Twelve games ago Byron Scott decided he wanted to shake up his starting lineup. The move was a controversial one as he demoted Julius Randle and D’Angelo Russell — the two players most considered cornerstones of the team’s rebuild and future — from the ranks of the starters to reserves. The young players have said all the right things, but when pressed have expressed a desire to start (at least Russell has – Randle has taken the “control what you can control” approach with the media).
With the change now 12 games deep and exactly three weeks old, now is as good a time as any to take stock and look at some of the numbers and trends which have emerged since the switch. Please note that while Randle has been a reserve for all 12 games, he has missed a contest with a sore ankle and that Russell did start two of the 12 contests while Jordan Clarkson sat out with his own ankle issue.
With that, let’s dig into some numbers:
- The Lakers have gone 2-10 since the switch, nearly doubling their win total from the 3 they had in their previous 20 games.
- In the team’s 1st 20 games, the Lakers had an Offensive Efficiency of 96.3 and a Defensive Efficiency of 106.9. In the last 12 games the team has had an Offensive Efficiency of 97.4 and a Defensive Efficiency of 112.4. So, while the offense has improved marginally (if you want to call +1.1 points per 100 possessions even marginal improvement), the defense has actually been much worse since the switch.
- Individually, the Laker who has shown the most improvement in his play is Kobe Bryant. Since the lineup switch his scoring, assists, rebounds, and FG% are all up. While I believe these improvements are likely more tied to his body starting to feel better and his timing returning, maybe the change has helped too. I wouldn’t argue that, but I’m sure some might see it that way.
- As for Russell and Randle, their numbers have pretty much been identical from before and after the change.
- Russell’s averages as a reserve player: 12.0 points, 3.1 rebounds, 3.5 assists, 39.8% shooting. As a starter: 11.5/4.5/3.5/40.6%.
- Randle’s averages as a reserve payer: 10.8 points, 9.8 rebounds, .9 assists, 38.6% shooting. As a starter: 11.7/9.2/2.0/43.3% shooting. The drop off in shooting and decline in assists stand out here, but those are likely the product of playing more minutes with teammates who aren’t as good as those he was as a starter.
- The eye test says that the Lakers have been better at the start of games since the change, but the numbers actually tell a bit of a different story. Pre lineup change, the Lakers had a net rating (OEff – DEff) of -17.6 in the 1st quarter of games, but in the last 12 games their net rating has actually been worse at -28.4. The difference in these numbers is on the defensive side of the ball where the Lakers are posting a DEff of 122.5(!!!) in the 1st quarter in their last 12 games. So, even though the offense has improved in the 1st quarters (their OEff has gone up by 3.2), it’s not been nearly enough to offset how bad their defense has been.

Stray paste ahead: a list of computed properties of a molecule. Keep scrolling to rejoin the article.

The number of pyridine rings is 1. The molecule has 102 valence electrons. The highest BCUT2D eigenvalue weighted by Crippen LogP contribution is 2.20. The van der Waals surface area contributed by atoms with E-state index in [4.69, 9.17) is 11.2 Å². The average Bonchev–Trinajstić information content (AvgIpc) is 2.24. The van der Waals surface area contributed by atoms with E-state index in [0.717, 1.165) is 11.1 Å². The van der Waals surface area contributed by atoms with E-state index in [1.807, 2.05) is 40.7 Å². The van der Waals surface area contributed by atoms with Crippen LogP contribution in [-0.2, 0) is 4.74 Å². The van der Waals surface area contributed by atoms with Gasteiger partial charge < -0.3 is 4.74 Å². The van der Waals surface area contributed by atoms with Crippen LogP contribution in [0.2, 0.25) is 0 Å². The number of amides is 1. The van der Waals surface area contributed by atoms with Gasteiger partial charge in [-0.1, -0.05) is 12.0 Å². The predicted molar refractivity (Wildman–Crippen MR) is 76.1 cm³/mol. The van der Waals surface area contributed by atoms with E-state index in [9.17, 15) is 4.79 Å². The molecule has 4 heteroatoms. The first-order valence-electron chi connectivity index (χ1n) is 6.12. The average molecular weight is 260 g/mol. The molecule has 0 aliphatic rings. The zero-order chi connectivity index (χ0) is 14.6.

To summarize, the Lakers have won more (relative term, I know) after the change, but as I wrote in my game preview for Monday’s Hornets game, those wins seem mostly the product of strong individual performances and not indicative any real schematic improvements or in-game adjustments. What we’ve really seen, then, is the Lakers’ defense fall off a cliff since the change and not enough offensive improvement to offset it.
If you’re looking for a silver lining, the young players’ counting statistics have basically gone unchanged even though they are playing fewer minutes. However, those guys playing fewer minutes in general isn’t really a positive. Randle’s minutes are down 3.9 minutes a night since his move to the bench and Russell’s are down 2.3 a night. These aren’t huge numbers in the big picture, but it’s not nothing either.
Lastly, over the last week or so the Lakers have looked less engaged and prepared than earlier in the year. I don’t know if this is a product of losing, a product of the lineup change, or if this is just a perception bias on my part that cannot be proven outright. However, I would argue the drop off on defense is nearly all effort related and on too many possessions it looks like the players simply do not care. There are exceptions to this (Brandon Bass, for example, has been playing hard and well in last 10 games), but in general the drop off in defensive efficiency lines up with the eye test.
Byron Scott says the team will stick with the current lineup through the calendar year. That’s at least one more game of this before a potential change. We’ll see if any of the numbers or observations above translate to a change.